> > you just need to slice the Forge Objects and simply not render the parts that are invisible or phased inside another object, all done when the map loads (so the objects are still there for you to re-Forge).
> There are two ways to do this.
> The first is to simply determine which polygons are not visible to the player. A simple rendering optimization, in other words. This is already done in every Halo game’s engine, and probably in every modern game engine.
> The second is to literally remove unseen faces from the geometry. This seems to be what the OP was talking about (“Then the process will save the map with all the unneeded polygons removed.”), and it has every single problem that I listed in my post.
Well, in that case it might not be a smart move to do, because after deleting the polygons you can’t move the object in Forge and expect them to reappear.
I don’t think that’s what the OP meant. I don’t think the OP wants something so specific to happen - maybe he doesn’t even care -, I believe he just wants something like that to happen, some feature that tells the engine to not care about certain polygons.
What we’re doing here, now, is coming up with ways to actually do it.
Getting rid permanently of the undesired polygons isn’t, again, smart or something we should desire.
That has problems beyond what relates to performance - it directly affects the player, the forger, by obliterating parts of the Forge objects he used.
What was theorized here was temporary obliteration, done on game time. All the information, every single polygon of the objects used is in the map file - the beauty of it is that when you play the map outside of Forge, the engine determines which polygons are expendable and then either doesn’t display them (you can’t see them but they’re still there for collision detection, lighting rendering and all that. This might be the least favorable option.), stops caring about them (doesn’t display them and doesn’t compute ANYTHING for them - co collisions, no lighting, no nothing.) or completely removes them from the parent object (which, in a way, is pretty much “not caring about them” but it costs more resources to achieve because it actually has to destroy polygons, which doesn’t happen when it “doesn’t care about them”).
The optimum solution is not caring about the polygons - they’re there, but ultimately they’re not.
> > If you think it’s impossible to dynamically slice objects then you are wrong
> That’s not what I said. All I said is that the optimization would only serve to slow down the saving and loading of files, while also bloating file sizes. The only possible benefit would be in terms of rendering, and that benefit can’t even be proven. (That is, we can’t prove that the deleted polygons wouldn’t have just been skipped by previously-existing graphics engine optimizations.)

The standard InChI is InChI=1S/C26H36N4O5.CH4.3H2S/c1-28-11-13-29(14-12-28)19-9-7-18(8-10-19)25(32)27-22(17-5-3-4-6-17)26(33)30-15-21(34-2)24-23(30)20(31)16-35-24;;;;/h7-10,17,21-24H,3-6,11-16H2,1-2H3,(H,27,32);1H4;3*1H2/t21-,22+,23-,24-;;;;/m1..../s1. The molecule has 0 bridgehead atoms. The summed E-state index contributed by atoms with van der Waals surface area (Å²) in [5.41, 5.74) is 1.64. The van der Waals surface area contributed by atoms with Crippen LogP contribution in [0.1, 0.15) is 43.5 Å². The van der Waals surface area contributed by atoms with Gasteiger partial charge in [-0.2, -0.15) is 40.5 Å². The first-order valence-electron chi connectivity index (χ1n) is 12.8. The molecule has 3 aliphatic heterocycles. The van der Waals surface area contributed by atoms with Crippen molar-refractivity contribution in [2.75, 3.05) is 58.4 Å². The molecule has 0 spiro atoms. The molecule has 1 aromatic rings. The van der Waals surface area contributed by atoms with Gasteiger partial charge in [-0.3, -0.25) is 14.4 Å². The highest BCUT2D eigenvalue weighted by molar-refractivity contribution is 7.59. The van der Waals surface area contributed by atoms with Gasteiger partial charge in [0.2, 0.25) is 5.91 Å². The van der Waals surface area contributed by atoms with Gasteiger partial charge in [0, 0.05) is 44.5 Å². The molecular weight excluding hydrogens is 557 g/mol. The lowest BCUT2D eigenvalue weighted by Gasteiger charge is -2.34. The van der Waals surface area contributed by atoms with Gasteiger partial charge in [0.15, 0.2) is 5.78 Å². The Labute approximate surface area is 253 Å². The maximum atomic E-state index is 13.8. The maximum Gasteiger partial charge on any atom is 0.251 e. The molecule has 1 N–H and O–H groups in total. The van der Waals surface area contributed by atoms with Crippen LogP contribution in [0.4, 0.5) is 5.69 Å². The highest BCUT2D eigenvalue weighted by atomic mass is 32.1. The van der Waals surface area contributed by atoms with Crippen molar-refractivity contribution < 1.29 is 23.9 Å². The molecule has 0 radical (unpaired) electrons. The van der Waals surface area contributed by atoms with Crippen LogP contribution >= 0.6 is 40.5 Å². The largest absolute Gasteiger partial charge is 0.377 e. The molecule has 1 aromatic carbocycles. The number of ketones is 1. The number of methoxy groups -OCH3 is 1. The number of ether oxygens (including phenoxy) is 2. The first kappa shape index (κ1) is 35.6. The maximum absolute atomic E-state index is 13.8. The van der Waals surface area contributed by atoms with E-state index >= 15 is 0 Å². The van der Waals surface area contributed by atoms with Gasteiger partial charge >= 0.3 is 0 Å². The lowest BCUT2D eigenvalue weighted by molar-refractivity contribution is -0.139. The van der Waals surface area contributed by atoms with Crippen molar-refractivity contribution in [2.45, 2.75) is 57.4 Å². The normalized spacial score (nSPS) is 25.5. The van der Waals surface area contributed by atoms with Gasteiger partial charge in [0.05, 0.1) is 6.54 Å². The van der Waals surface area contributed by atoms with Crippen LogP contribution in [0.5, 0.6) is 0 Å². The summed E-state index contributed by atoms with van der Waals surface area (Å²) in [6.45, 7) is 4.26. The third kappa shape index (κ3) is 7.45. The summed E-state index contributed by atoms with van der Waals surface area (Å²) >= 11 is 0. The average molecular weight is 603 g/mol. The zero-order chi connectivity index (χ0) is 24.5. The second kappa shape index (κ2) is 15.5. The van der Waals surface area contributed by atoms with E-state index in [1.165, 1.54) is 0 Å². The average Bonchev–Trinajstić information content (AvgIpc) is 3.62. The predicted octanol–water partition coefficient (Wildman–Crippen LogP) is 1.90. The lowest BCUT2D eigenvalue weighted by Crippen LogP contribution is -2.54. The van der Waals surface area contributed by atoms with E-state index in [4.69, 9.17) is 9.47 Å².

That’s true if you create a single super 3D mesh.
If you “don’t care about the polygons even though they’re there” then that’s not a problem, especially because it doesn’t interfere at all with the map file - it’s just a single, one-shot computation done every time a game starts.
> > (just like anyone who says something is impossible to program).
> Thinking that everything is possible is even more irrational and logically backward than thinking that everything is impossible.
No. You can program anything you want (HURR CAN’T PROGRAM LIEF ORBITING AROUND A 30ºC STAR MADE OF PONIES). If you can’t, then someone can. If there is no technology for that, you must invent it - either by creating a more powerful programing language (or just simply not using C++) or creating new hardware or creating anything else.
Everything is possible. (R)
> > Take a look at Metal Gear Solid Rising. Now imagine this but without all the graphical glitter and multiple child spawning for physics treatment.
> Swordfighting and, by extension, object slicing is one of the major, core gameplay elements in Metal Gear Solid Rising. It stands to reason that the game engine was specifically built from the ground up with object slicing in mind. Halo 4’s engine, on the other hand, is not built from the ground up with object-slicing in mind. (It’s a first-person shooter, so why would it be?)
> Game engines are not nearly as similar to each other as you seem to believe. Comparing the Halo engine to something like Metal Gear Solid Rising is like comparing a microwave to a stove. They’ll both heat things up, but that doesn’t mean you can just take parts from one, put them in the other, and expect the device to work smoothly (or at all).
Again, this just proves you can do it.
Sure - it needs work.
Sure - might not be possible to invest that work in a project that’s almost finished.
This is a Forum. We are blindly suggesting feature we think might be beneficial and none of us expects them to be considered.
Hell, I’m 100% sure the guys at Bungie thought about something like this.
I’m almost certain such a system has been created and maybe Halo even uses it!
We’re probably discussing things that have been fully developed and tested and implemented years ago…
But that doesn’t really matter, does it?